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On Wed, Sep 05, 2007 at 04:44:21PM +0200, Eva Schmidt wrote:
> Hello Thomas,
> thanks for your mail. Just to make sure ..
>> lua_getglobal(L, LUA_LIBNAME); -- get the table of the library
>> lua_getfield(L, -1, "functionname"); -- get the old function
>> lua_pushcclosure(L, function, 1); -- push the overloaded function
>>                                   -- with upvalue to the old
>> lua_setfield(L, -2, "functionname); set it to the library table
>> So when your new function is called, you have the in an upvalue in the
>> closure so you can retrieve it at index lua_upvalueindex(1) in the
>> stack.
> In this case I don't overwrite the old function but only make sure, that 
> whenever the new function is called, the old is available vie the upvalue, 
> isn't it? But I would need it the other way: When the old function is 
> called, my function should also be called...
> I need this actually to get notified of a certain event and put something 
> into my own mainloop due to this. I strictly try to avoid to kludge the 
> library code (with a hook) because of incompabilities to future library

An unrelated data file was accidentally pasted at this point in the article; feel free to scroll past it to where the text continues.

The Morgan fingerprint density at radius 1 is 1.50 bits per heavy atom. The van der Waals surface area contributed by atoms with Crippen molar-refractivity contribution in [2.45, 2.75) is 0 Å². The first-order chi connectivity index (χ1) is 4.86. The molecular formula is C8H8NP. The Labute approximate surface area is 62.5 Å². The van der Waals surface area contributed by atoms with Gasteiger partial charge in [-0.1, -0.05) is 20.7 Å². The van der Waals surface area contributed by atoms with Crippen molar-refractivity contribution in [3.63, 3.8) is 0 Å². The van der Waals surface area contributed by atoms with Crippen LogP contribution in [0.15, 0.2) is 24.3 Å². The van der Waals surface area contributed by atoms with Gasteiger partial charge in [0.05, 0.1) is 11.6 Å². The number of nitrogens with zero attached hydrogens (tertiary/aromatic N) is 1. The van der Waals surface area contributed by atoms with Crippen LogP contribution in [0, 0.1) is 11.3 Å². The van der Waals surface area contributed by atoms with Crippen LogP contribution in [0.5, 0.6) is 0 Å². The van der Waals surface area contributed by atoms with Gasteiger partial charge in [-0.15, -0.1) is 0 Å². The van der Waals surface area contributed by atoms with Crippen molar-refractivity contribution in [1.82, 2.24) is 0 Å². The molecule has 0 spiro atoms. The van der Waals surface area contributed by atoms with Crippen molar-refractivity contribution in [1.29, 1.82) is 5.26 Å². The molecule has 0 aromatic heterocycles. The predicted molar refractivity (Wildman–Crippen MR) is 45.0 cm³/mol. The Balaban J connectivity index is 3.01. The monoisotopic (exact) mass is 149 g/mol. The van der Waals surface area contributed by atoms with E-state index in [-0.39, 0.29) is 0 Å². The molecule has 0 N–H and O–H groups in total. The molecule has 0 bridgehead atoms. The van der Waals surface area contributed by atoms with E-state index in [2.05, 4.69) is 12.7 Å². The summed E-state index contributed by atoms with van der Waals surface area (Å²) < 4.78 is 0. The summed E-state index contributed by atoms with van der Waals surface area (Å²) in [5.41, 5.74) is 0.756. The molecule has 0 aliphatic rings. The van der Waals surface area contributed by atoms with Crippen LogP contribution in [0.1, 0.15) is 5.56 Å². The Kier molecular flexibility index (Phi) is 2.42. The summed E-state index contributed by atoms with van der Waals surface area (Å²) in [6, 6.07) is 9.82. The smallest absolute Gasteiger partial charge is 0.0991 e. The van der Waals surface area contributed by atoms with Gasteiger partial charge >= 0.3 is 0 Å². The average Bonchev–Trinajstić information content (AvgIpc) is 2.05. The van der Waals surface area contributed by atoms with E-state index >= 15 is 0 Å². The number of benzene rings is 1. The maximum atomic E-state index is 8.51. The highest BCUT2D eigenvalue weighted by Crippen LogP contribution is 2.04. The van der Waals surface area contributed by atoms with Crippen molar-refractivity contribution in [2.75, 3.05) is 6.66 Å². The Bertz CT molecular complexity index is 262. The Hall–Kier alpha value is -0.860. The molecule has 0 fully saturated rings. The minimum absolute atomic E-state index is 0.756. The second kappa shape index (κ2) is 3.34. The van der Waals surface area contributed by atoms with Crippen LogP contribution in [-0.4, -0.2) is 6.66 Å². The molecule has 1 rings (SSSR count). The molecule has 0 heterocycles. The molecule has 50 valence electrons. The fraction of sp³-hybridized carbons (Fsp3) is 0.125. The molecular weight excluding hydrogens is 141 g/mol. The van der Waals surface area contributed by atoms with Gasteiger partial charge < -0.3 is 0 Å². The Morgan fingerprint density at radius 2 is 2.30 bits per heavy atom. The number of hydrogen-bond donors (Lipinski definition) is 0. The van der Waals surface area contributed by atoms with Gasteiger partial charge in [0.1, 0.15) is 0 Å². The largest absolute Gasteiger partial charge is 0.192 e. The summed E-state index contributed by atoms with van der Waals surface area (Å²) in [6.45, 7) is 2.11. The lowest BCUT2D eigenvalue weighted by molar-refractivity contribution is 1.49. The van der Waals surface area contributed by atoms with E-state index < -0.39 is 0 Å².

> versions...

with this method, when the function is called, _only_ your new function
is called. *But* your new function can call the old function, so you can
make your new function something this :

int myfunction(lua_State *L) {
	printf("your are in my function");
	lua_pushvalue(L, lua_upvalueindex(1));
	lua_call(L, lua_gettop(L) -1, 3);
	return 3;

You must adjust the number 3 to the number of return value of the
orginal function or use the lua multi return value.

The important thing is that the function called is your function, and
you have the arguments on the stack and the old function as an upvalue,
so you can call the old function with it's argument when you want.
And so you can do what you want with :
	- do nothing....
	- print a message like the example
	- forget the old function and do something different
but also :
	- modify the arguments
	- modify the return values of the old function

Lua give you a lot of power at this point. Think of it like overloading
a function in an OO language. When you overload a function in most OO
language you always have access of the old function with something like:
or something similar and you also ave access to the parameters.
But in lua you can also modify the type and number of parameters but
also of return values.

Reading your response I think you just want notification that the old
function is called. The example show you one way to do it. And do be
affraid, it's efficient, the function myfunction doesn't introduce a big
overhead to the call. But there is also other to do it by using
metatable for example. If you say us what exactly you want to do,
perhaps we can show you a better way to do it.


Thomas Lavergne                       "Le vrai rêveur est celui qui rêve
                                       de l'impossible."  (Elsa Triolet)